Digital technology is an increasingly integral aspect of daily reality. We access information with the swipe of a finger, connect with people around the world by opening apps and entertain ourselves through wildly popular computer-based games like Minecraft and Pokémon Go. Today, building things in computer code can have as much impact as building things with hammer and nails.
What does the omnipresence of technological tools — and the set of skills required to manipulate them — mean for American education? How can teachers and schools at all age levels harness the power of technology to make learning engaging, effective and relevant for students who will be seeking jobs in this next phase of the Information Age?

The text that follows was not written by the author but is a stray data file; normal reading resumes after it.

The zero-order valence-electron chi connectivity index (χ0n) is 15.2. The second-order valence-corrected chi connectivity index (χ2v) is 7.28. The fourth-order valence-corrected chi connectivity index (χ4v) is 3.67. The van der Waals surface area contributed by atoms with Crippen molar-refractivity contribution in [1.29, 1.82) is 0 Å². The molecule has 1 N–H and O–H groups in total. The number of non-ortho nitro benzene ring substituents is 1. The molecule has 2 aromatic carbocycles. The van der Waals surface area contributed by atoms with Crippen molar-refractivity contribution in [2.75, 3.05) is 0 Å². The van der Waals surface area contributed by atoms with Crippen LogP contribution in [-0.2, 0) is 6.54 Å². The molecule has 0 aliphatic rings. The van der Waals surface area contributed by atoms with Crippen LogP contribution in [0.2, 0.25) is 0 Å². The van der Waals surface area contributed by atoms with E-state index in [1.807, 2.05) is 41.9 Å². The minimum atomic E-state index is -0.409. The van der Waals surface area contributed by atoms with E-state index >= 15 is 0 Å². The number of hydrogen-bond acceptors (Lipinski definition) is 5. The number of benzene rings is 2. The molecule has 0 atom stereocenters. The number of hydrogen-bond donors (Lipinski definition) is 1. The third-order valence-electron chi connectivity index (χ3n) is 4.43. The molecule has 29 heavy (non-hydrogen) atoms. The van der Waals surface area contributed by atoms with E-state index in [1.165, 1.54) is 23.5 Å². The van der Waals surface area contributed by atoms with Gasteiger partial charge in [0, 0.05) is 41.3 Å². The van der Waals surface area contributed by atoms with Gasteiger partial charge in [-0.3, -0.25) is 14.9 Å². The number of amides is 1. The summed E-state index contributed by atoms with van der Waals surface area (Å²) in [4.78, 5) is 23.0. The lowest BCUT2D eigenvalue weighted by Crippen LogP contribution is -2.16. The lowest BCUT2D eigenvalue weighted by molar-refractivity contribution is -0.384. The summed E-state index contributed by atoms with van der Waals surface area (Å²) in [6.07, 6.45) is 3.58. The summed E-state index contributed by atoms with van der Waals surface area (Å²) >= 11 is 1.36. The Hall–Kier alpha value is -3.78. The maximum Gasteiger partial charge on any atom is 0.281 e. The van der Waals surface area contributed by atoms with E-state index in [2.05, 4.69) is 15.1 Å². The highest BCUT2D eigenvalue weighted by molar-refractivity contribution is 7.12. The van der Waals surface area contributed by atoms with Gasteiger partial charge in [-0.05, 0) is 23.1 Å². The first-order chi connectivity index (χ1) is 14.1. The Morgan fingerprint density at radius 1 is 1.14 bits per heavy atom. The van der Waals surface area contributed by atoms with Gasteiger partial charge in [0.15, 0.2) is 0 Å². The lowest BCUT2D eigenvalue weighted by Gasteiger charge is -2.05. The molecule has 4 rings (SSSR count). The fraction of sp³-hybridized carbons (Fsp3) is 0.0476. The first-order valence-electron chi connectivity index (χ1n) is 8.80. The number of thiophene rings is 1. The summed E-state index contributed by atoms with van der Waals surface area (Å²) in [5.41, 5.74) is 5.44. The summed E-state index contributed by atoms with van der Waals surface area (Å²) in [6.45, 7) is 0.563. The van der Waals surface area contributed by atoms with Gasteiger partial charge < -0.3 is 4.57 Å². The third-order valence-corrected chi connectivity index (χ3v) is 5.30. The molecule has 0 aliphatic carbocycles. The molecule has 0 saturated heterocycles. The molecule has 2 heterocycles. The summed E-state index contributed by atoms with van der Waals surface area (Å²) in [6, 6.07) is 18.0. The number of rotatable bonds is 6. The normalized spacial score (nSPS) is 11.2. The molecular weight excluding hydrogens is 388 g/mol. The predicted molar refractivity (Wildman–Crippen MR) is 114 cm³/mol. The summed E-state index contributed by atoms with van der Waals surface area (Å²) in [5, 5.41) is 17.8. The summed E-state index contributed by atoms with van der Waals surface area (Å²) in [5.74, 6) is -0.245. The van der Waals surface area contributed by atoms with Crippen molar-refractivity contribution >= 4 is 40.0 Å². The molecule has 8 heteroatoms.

At the Democratic National Convention, The Atlantic paused to consider the implications of computer technology for how teachers teach and how students learn, and the policies that govern the trajectory of both.
Also in This Series
The Atlantic at the 2016 Democratic National Convention
The Atlantic went to Philadelphia for a range of events discussing issues of consequence to everyday Americans and shed light on the vision and policy goals of the Democratic nominee.
The Atlantic at the
Democratic National Convention:
We held a Morning Briefing at the start of each day of the DNC, addressing some of the biggest questions affecting this election.
Former Secretary of Defense Ash Carter
with The Atlantic's Jeffrey Goldberg
On June 13th, Secretary Carter will join The Atlantic’s editor in chief, Jeffrey Goldberg, for a conversation about the military, leadership, and foreign affairs.